An ‘Orange Is the New Black’ Star Talks Body Positivity

Danielle Brooks attends the 70th Annual Tony Awards at the Beacon Theatre on June 12, 2016 in New York City.
Dimitrios Kambouris—Getty Images Danielle Brooks attends the 70th Annual Tony Awards at the Beacon Theatre on June 12, 2016 in New York City.

The screen and stage star opens up about her career, wanting to make a difference in the world and the importance of body positivity.

StyleWatch: You’re starring in Orange Is the New Black and Broadway’s The Color Purple. Both deal with heavy issues like racism and sexism. How has working on them changed the way you think?

Danielle Brooks: Art imitates life, life imitates art. You can’t escape it—especially in the time that we live in. Having a voice is so important. If you have a platform, I believe you should use it. I am still figuring out how to make a difference beyond tweeting about something. I’m 26 years old, and I think it’s the perfect age to figure it out. I’ve been thinking a lot that I’d like to get involved in reminding people to vote—it’s so important for women and young people. So that’s something I really want to focus on.
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SW: Were you surprised by the emotional reaction fans had to last season of OITNB?

DB: [Warning: Spoiler ahead.] I knew it was coming. I’m so grateful for every fan we have. Here’s what was interesting: I got many tweets about how devastated people were about Poussey dying. When Alton Sterling was shot and killed by police, I posted something and I didn’t get the same reaction. It broke my heart. I want people to have the same connection with real people as they did to Poussey. The work I’m doing—there’s a purpose for it.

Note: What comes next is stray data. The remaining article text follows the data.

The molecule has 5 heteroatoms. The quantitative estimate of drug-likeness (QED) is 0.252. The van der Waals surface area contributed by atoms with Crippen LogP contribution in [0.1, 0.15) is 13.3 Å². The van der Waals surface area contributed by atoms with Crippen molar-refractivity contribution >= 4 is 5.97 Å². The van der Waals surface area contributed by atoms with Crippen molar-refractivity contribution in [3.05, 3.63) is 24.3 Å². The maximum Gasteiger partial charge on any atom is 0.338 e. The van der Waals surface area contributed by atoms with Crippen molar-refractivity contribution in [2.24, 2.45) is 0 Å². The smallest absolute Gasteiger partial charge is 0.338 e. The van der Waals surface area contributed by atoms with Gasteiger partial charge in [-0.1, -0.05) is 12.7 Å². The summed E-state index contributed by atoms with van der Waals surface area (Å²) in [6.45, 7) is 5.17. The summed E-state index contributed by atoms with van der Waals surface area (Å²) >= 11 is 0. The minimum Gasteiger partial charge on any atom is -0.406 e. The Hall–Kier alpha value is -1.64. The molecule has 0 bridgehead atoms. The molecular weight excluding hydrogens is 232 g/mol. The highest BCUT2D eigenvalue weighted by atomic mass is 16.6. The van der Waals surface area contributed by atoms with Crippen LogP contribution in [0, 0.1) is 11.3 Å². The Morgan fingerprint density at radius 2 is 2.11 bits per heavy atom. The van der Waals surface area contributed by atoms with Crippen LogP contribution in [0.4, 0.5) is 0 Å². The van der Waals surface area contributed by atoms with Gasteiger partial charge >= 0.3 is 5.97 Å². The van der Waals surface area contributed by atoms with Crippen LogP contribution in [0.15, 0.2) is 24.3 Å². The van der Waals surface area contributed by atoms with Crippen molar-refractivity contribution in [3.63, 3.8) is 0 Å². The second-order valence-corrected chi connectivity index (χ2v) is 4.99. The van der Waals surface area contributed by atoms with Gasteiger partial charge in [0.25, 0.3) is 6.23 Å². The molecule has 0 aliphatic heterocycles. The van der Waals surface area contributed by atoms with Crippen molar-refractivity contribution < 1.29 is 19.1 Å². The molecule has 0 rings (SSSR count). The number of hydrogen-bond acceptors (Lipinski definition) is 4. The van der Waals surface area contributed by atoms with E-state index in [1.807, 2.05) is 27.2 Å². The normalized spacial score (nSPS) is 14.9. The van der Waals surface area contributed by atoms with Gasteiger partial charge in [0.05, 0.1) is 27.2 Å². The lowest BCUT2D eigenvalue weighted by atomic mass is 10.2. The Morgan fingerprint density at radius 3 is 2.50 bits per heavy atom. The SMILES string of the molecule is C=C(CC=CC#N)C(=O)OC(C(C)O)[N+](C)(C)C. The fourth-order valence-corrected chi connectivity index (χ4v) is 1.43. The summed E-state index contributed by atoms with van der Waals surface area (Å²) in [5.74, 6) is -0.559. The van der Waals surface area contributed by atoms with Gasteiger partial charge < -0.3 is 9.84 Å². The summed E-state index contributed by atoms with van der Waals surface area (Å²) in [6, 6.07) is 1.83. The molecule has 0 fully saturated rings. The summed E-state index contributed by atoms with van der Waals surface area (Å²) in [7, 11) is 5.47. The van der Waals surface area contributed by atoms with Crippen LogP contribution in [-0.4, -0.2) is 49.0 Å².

SW: One way you’ve made a difference already is by being an advocate for curvy women. Have you always been confident with your shape?

DB: My mother always told me, “No one is always anything.” That’s so true about my body. I have been comfortable in my skin more days than less, but I still have moments.

SW: Okay, so what do you do when you’re having one of those moments?

DB: To be honest, it’s a daily thing. Something I learned at Juilliard is that being positive is a choice. Sometimes it feels good to live in a negative place, but it feels great to live in positivity. So, I say, “F— the world and their standards. Today I choose to love my life.” I’m still working at being the best and happiest Dani that I can be.

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